Fair Valuation and Hedging of Participating LifeInsurance Policies under Management Discretion Torsten Kleinow Department of Actuarial Mathematics and Statistics and the Maxwell Institute for Mathematical
More informationThe Effect of Management Discretion on Hedging and Fair Valuation of Participating Policies with Maturity Guarantees
The Effect of Management Discretion on Hedging and Fair Valuation of Participating Policies with Maturity Guarantees Torsten Kleinow HeriotWatt University, Edinburgh (joint work with Mark Willder) Marketconsistent
More informationLecture 6: Option Pricing Using a Onestep Binomial Tree. Friday, September 14, 12
Lecture 6: Option Pricing Using a Onestep Binomial Tree An oversimplified model with surprisingly general extensions a single time step from 0 to T two types of traded securities: stock S and a bond
More informationThe Binomial Option Pricing Model André Farber
1 Solvay Business School Université Libre de Bruxelles The Binomial Option Pricing Model André Farber January 2002 Consider a nondividend paying stock whose price is initially S 0. Divide time into small
More information1 Introduction to Option Pricing
ESTM 60202: Financial Mathematics Alex Himonas 03 Lecture Notes 1 October 7, 2009 1 Introduction to Option Pricing We begin by defining the needed finance terms. Stock is a certificate of ownership of
More informationOption pricing. Vinod Kothari
Option pricing Vinod Kothari Notation we use this Chapter will be as follows: S o : Price of the share at time 0 S T : Price of the share at time T T : time to maturity of the option r : risk free rate
More informationFrom Binomial Trees to the BlackScholes Option Pricing Formulas
Lecture 4 From Binomial Trees to the BlackScholes Option Pricing Formulas In this lecture, we will extend the example in Lecture 2 to a general setting of binomial trees, as an important model for a single
More informationValuation of the Minimum Guaranteed Return Embedded in Life Insurance Products
Financial Institutions Center Valuation of the Minimum Guaranteed Return Embedded in Life Insurance Products by Knut K. Aase SveinArne Persson 9620 THE WHARTON FINANCIAL INSTITUTIONS CENTER The Wharton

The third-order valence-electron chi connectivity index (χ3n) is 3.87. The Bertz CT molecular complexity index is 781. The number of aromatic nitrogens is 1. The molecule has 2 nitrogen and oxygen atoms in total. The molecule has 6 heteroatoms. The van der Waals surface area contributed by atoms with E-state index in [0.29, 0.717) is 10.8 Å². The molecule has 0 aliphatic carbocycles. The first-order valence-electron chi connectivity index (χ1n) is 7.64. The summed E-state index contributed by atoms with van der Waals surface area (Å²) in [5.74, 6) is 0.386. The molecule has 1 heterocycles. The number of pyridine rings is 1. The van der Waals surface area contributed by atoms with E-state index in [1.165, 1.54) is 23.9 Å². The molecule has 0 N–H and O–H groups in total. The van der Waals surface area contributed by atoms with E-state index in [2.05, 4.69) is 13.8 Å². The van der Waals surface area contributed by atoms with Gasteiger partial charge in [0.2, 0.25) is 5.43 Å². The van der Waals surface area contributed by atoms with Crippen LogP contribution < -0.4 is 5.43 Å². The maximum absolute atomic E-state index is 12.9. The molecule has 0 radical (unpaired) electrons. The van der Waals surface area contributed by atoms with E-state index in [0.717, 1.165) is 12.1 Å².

More informationCOMPLETE MARKETS DO NOT ALLOW FREE CASH FLOW STREAMS
COMPLETE MARKETS DO NOT ALLOW FREE CASH FLOW STREAMS NICOLE BÄUERLE AND STEFANIE GRETHER Abstract. In this short note we prove a conjecture posed in Cui et al. 2012): Dynamic meanvariance problems in
More informationCS 522 Computational Tools and Methods in Finance Robert Jarrow Lecture 1: Equity Options
CS 5 Computational Tools and Methods in Finance Robert Jarrow Lecture 1: Equity Options 1. Definitions Equity. The common stock of a corporation. Traded on organized exchanges (NYSE, AMEX, NASDAQ). A common
More informationThe Effect of Management Discretion on Hedging and Fair Valuation of Participating Policies with Maturity Guarantees
The Effect of Management Discretion on Hedging and Fair Valuation of Participating Policies with Maturity Guarantees Torsten Kleinow and Mark Willder Department of Actuarial Mathematics and Statistics,
More informationFAIR VALUATION OF THE SURRENDER OPTION EMBEDDED IN A GUARANTEED LIFE INSURANCE PARTICIPATING POLICY. Anna Rita Bacinello
FAIR VALUATION OF THE SURRENDER OPTION EMBEDDED IN A GUARANTEED LIFE INSURANCE PARTICIPATING POLICY Anna Rita Bacinello Dipartimento di Matematica Applicata alle Scienze Economiche, Statistiche ed Attuariali
More informationTHE FUNDAMENTAL THEOREM OF ARBITRAGE PRICING
THE FUNDAMENTAL THEOREM OF ARBITRAGE PRICING 1. Introduction The BlackScholes theory, which is the main subject of this course and its sequel, is based on the Efficient Market Hypothesis, that arbitrages
More informationChapter 11 Options. Main Issues. Introduction to Options. Use of Options. Properties of Option Prices. Valuation Models of Options.
Chapter 11 Options Road Map Part A Introduction to finance. Part B Valuation of assets, given discount rates. Part C Determination of riskadjusted discount rate. Part D Introduction to derivatives. Forwards
More informationValuation and Hedging of Participating LifeInsurance Policies under Management Discretion
Kleinow: Participating LifeInsurance Policies 1 Valuation and Hedging of Participating LifeInsurance Policies under Management Discretion Torsten Kleinow Department of Actuarial Mathematics and Statistics